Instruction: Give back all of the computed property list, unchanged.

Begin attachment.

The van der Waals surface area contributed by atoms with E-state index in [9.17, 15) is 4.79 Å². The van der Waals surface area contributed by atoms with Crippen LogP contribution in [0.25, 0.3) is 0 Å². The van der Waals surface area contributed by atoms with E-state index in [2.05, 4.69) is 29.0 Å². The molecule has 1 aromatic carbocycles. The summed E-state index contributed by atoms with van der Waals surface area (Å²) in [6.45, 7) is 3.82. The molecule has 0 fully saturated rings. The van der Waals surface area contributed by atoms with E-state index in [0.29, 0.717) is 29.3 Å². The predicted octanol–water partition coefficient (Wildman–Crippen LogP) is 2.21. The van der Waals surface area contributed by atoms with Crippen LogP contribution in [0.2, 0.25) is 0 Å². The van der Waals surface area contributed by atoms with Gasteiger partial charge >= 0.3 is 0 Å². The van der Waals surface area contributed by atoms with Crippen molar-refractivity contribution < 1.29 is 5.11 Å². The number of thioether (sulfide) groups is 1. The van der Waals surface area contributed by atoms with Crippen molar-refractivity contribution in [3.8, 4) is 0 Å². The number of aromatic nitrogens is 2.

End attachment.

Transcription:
The van der Waals surface area contributed by atoms with E-state index in [9.17, 15) is 4.79 Å². The van der Waals surface area contributed by atoms with Crippen LogP contribution in [0.25, 0.3) is 0 Å². The van der Waals surface area contributed by atoms with E-state index in [2.05, 4.69) is 29.0 Å². The molecule has 1 aromatic carbocycles. The summed E-state index contributed by atoms with van der Waals surface area (Å²) in [6.45, 7) is 3.82. The molecule has 0 fully saturated rings. The van der Waals surface area contributed by atoms with E-state index in [0.29, 0.717) is 29.3 Å². The predicted octanol–water partition coefficient (Wildman–Crippen LogP) is 2.21. The van der Waals surface area contributed by atoms with Crippen LogP contribution in [0.2, 0.25) is 0 Å². The van der Waals surface area contributed by atoms with Gasteiger partial charge >= 0.3 is 0 Å². The van der Waals surface area contributed by atoms with Crippen molar-refractivity contribution < 1.29 is 5.11 Å². The number of thioether (sulfide) groups is 1. The van der Waals surface area contributed by atoms with Crippen molar-refractivity contribution in [3.8, 4) is 0 Å². The number of aromatic nitrogens is 2.